Chicago Style is used in both the humanities and social sciences. There are two documentation systems within Chicago Style: notes-bibliography and author-date. The notes-bibliography system is preferred by many in literature, history, and the arts. The author-date system is more precise and generally used by the physical, natural, and social sciences. Choosing which of these systems is most appropriate often depends on the subject matter and the type(s) of sources being cited.
Other Disciplines Using Chicago Style Include But Are Not Limited to:
Publishing fields (such as Journalism)
How to Use This Guide
This guide is divided into several sections. The main page provides an overview of this citation style and who should use it, followed by available print and online sources for Two discuss notes-bibliography system and author-date system in more detail, including formatting tips and examples of how different resources are formatted in either system. Lastly, there is a section briefly discussing Turabian Style, which is largely similar to Chicago Style.
The Chicago Manual of Style
ASU Library has the online version of the most recent edition of The Chicago Manual of Style – the 17th edition, in addition to print copies available in libraries across the campuses. The online and print editions contain guidance in formatting your research paper, including overviews of the two systems and examples of how to cite various types of sources.
Located on the official website for Chicago Style, this online resource offers citation rules, citation examples, and other information on Chicago style and its two systems.
ASU faculty, staff, and students have access to the full content of The Chicago Manual of Style Online. This can be accessed through Library One Search by searching "Chicago Manual of Style," then clicking on "Full text available" (either from the result list or from the item record).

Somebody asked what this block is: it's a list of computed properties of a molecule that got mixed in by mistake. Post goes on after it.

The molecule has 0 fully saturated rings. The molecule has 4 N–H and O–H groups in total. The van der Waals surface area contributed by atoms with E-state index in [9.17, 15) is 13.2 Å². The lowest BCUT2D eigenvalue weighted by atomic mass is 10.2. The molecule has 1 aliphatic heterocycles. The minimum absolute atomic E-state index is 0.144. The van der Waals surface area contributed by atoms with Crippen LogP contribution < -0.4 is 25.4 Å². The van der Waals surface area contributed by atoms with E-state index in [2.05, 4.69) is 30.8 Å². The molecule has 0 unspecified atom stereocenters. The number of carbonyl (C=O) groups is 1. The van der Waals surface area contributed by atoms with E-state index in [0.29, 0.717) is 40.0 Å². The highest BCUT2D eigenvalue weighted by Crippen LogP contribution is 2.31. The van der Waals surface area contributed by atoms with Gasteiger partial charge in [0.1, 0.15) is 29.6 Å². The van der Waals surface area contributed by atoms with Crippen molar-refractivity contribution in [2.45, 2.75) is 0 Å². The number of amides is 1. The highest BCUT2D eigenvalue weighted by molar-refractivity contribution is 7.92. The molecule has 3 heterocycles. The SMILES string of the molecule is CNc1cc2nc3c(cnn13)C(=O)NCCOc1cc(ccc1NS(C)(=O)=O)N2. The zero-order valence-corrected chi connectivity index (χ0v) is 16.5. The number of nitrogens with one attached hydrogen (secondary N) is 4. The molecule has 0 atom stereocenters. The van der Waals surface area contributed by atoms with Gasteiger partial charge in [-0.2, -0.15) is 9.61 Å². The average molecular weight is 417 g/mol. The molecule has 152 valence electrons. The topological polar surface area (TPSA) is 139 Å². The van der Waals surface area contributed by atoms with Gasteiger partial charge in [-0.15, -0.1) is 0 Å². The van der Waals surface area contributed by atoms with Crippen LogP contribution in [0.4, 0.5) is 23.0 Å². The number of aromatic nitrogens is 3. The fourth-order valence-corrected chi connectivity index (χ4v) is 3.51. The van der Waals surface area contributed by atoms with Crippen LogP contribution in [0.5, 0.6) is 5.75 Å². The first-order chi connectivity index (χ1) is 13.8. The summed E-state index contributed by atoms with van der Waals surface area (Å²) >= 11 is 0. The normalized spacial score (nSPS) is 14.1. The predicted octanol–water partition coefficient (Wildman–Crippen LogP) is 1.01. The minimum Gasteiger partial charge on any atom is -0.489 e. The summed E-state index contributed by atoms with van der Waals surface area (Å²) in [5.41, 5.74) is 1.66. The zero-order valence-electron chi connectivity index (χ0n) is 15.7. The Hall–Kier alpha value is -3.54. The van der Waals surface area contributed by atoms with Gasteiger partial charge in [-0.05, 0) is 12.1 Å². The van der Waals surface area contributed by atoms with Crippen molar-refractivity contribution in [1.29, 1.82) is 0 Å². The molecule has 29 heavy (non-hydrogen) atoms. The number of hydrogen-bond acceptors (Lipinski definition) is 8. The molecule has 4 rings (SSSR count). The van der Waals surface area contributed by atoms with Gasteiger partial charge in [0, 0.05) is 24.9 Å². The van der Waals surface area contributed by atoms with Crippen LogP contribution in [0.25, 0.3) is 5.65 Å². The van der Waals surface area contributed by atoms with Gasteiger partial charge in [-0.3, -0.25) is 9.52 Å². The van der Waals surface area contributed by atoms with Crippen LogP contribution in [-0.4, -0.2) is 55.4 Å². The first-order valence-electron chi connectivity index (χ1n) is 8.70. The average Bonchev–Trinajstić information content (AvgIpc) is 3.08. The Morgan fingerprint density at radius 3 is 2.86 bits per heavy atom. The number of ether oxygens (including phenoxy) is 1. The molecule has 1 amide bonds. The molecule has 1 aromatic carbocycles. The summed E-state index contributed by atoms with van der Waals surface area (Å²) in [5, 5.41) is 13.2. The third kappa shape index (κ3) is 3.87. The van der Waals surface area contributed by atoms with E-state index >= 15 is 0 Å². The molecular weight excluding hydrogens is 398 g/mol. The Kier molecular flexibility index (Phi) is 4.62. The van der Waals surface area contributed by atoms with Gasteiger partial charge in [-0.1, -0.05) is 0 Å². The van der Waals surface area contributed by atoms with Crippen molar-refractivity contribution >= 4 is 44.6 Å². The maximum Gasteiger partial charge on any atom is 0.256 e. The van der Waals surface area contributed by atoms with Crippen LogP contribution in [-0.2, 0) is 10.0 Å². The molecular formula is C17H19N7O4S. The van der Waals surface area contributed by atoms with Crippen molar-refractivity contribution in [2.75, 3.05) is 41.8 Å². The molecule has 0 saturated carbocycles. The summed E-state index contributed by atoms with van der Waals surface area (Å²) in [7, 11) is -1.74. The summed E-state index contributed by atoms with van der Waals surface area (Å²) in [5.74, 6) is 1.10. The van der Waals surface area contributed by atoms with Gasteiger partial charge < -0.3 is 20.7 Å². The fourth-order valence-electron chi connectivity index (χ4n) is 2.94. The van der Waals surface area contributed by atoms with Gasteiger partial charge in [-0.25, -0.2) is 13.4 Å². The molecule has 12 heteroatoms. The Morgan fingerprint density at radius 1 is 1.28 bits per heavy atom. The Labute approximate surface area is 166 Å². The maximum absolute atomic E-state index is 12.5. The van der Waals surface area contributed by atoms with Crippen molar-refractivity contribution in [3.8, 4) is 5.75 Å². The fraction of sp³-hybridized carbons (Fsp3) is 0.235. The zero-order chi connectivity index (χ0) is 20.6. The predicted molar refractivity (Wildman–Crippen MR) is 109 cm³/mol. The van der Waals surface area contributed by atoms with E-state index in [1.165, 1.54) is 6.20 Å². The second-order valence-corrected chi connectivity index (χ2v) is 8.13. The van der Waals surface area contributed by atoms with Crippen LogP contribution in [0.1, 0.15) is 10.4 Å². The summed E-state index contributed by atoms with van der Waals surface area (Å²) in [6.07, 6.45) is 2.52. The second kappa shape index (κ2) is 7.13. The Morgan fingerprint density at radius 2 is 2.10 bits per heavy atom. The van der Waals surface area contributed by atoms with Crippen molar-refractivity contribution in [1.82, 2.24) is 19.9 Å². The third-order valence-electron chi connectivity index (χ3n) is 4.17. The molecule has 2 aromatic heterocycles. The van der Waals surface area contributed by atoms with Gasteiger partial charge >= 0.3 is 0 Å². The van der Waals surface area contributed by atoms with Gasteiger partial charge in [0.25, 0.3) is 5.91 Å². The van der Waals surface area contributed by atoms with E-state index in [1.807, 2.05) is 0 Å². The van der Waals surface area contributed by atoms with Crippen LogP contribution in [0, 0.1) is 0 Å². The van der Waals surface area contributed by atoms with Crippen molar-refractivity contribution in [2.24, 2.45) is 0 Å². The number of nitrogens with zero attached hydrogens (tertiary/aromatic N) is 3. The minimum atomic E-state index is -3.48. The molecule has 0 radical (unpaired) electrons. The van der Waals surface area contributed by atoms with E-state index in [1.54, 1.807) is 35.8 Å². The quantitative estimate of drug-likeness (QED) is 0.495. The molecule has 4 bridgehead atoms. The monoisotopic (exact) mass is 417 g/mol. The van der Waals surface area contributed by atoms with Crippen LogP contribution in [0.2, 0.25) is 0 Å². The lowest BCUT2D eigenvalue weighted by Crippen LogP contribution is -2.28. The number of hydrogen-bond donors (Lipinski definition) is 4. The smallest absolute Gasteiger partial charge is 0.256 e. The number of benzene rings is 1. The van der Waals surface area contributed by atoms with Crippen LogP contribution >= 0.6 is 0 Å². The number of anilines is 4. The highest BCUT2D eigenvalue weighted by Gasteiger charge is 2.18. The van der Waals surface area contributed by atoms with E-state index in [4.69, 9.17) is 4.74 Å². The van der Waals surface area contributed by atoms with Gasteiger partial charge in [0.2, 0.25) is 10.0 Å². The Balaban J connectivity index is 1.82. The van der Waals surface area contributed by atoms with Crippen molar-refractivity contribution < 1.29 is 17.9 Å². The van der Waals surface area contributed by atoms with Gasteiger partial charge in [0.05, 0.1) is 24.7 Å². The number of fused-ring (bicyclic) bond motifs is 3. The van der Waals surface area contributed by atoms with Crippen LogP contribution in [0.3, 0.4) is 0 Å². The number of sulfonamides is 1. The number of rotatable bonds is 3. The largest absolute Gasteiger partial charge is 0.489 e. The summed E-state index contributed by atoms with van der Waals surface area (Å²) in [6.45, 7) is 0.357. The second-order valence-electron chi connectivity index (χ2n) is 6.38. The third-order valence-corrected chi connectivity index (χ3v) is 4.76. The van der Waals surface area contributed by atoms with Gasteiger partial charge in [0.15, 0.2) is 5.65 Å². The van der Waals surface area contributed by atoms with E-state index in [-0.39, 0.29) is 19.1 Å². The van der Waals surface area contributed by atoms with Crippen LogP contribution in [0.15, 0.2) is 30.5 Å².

The Chicago Manual of Style, 17th Edition by The University The University of Chicago Press Editorial StaffTechnologies may change, but the need for clear and accurate communication never goes out of style. That is why for more than one hundred years The Chicago Manual of Style has remained the definitive guide for anyone who works with words. In the seven years since the previous edition debuted, we have seen an extraordinary evolution in the way we create and share knowledge. This seventeenth edition of The Chicago Manual of Style has been prepared with an eye toward how we find, create, and cite information that readers are as likely to access from their pockets as from a bookshelf. It offers updated guidelines on electronic workflows and publication formats, tools for PDF annotation and citation management, web accessibility standards, and effective use of metadata, abstracts, and keywords. It recognizes the needs of those who are self-publishing or following open access or Creative Commons publishing models. The citation chapters reflect the ever-expanding universe of electronic sources--including social media posts and comments, private messages, and app content--and also offer updated guidelines on such issues as DOIs, time stamps, and e-book locators. Other improvements are independent of technological change. The chapter on grammar and usage includes an expanded glossary of problematic words and phrases and a new section on syntax as well as updated guidance on gender-neutral pronouns and bias-free language. Key sections on punctuation and basic citation style have been reorganized and clarified. To facilitate navigation, headings and paragraph titles have been revised and clarified throughout. And the bibliography has been updated and expanded to include the latest and best resources available. This edition continues to reflect expert insights gathered from Chicago's own staff and from an advisory board of publishing experts from across the profession. It also includes suggestions inspired by emails, calls, and even tweets from readers. No matter how much the means of communication change, The Chicago Manual of Style remains the ultimate resource for those who care about getting the details right.
Call number: Z 253 .U69 2017
Publication date: 2017-09-05
Copies of the 17th edition are available in the collections of the following ASU library under the call number shown above:
Ross-Blakely Law Library
Other Online Resources
These online sources are helpful in resolving citation style questions. However, they are not all official Chicago Style guides, but rather interpretations of the citation style and may be prone to inaccuracies. Always consult the official style manual first for the most accurate information.
Purdue OWL Chicago Style Guide Online resource from Purdue University that provides information to online reference materials and services for creating citations, formatting papers to particular styles, and more.
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